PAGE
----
(page 122) With the new biblical literalism which followed in the wake of the Reformation, many portions of scripture were read for the first time as having, as their primary sense, history. The significance of narrative passages of the Bible now lay in the fact that they recounted things which had happened hundreds or thousands of years ago. Whereas the accounts of creation in the book of Genesis had previously provided scope for the imaginations of exegetes given to allegory, now the significance of these stories was seen to lie in their literal truth as depicting past events. As a measure of this development, the status of Moses underwent a subtle change. From being a leading actor in the drama of the Exodus, he became ‘the sacred historian’, ‘the father of history’, an author and natural philosopher, an historical figure, who had written a factual account of the first ages of the earth, the significance of which was historical, not figurative or allegorical. The contents of the book of Genesis attracted new descriptions: ‘the history of creation’, ‘mosaical history’, ‘scripture-history’, the ‘mosaick history of creation’, ‘the history recorded by Moses’.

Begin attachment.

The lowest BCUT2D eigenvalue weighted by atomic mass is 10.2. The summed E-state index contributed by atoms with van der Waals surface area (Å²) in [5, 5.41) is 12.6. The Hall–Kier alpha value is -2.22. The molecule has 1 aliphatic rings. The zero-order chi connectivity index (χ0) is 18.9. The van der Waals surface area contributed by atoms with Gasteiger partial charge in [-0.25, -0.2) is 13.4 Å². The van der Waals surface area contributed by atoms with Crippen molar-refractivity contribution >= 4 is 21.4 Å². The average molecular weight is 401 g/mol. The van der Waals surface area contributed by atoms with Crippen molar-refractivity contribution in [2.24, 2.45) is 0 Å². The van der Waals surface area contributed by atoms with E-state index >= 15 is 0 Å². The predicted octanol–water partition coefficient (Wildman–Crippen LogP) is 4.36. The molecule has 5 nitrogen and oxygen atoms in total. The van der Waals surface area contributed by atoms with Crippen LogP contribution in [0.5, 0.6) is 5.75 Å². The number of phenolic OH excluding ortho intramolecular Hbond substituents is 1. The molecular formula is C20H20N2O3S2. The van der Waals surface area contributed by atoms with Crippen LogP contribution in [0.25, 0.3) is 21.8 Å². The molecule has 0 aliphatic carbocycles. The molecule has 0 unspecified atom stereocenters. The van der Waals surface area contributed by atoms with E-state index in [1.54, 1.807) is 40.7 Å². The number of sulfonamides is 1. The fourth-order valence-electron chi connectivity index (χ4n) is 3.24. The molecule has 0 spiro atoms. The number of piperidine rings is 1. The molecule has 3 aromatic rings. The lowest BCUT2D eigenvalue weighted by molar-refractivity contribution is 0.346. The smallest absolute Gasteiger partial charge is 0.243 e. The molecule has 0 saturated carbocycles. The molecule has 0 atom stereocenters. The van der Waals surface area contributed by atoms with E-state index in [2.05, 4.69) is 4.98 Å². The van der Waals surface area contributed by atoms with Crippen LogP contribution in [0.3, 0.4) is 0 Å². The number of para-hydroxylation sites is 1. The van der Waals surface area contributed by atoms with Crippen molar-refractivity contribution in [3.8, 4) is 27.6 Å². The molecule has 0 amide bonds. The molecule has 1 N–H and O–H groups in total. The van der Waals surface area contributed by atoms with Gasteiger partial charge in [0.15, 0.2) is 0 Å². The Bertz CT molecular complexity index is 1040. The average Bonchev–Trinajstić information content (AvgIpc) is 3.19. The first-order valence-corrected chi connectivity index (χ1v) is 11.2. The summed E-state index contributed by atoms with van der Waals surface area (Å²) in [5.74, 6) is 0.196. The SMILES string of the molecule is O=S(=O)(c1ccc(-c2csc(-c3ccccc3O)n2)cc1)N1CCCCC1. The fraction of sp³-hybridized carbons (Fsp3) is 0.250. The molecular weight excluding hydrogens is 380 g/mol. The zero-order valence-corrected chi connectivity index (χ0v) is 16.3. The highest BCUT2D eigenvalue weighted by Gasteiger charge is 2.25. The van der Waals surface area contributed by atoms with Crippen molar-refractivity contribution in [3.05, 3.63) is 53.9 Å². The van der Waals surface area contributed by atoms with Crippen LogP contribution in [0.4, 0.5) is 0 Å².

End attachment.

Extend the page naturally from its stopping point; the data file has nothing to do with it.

(pages 126-127) The new status accorded scripture as a result of these developments meant that not every passage of holy writ could be read for its moral or theological message. Where the Bible was not obviously — that is at a literal level — conveying theological or moral information, it was thought to provide knowledge relating to history and geography, or the arts and sciences. Indeed, allegory and tropology [treating Scripture both literally and figuratively] were now regarded as having for centuries blinded readers to the history and science which could be found in the scriptures. John Donne observed in this connexion that ‘by the example of our late learned Reformers, I forbear this (allegorical) interpretation; the rather because we are utterly dis-provided of any history of the World’s Creation, except we defend and maintain this Book of Moses to be Historical, and therefore literally to be interpreted’. The import of Donne’s claim becomes apparent when we consider more traditional readings of parts of the earlier chapters of Genesis. In the early modern period, the geography of paradise, to take one example, took on an unprecedented significance. Whereas for medieval and patristic exegetes the Garden of Eden had been a potent idea, laden with psychological or allegorical meanings — paradise was thus placed in the third heaven, the orb of the moon, or in the human mind — now considerable efforts were expended on attempts to identify the earthly location of Eden and in describing its physical features.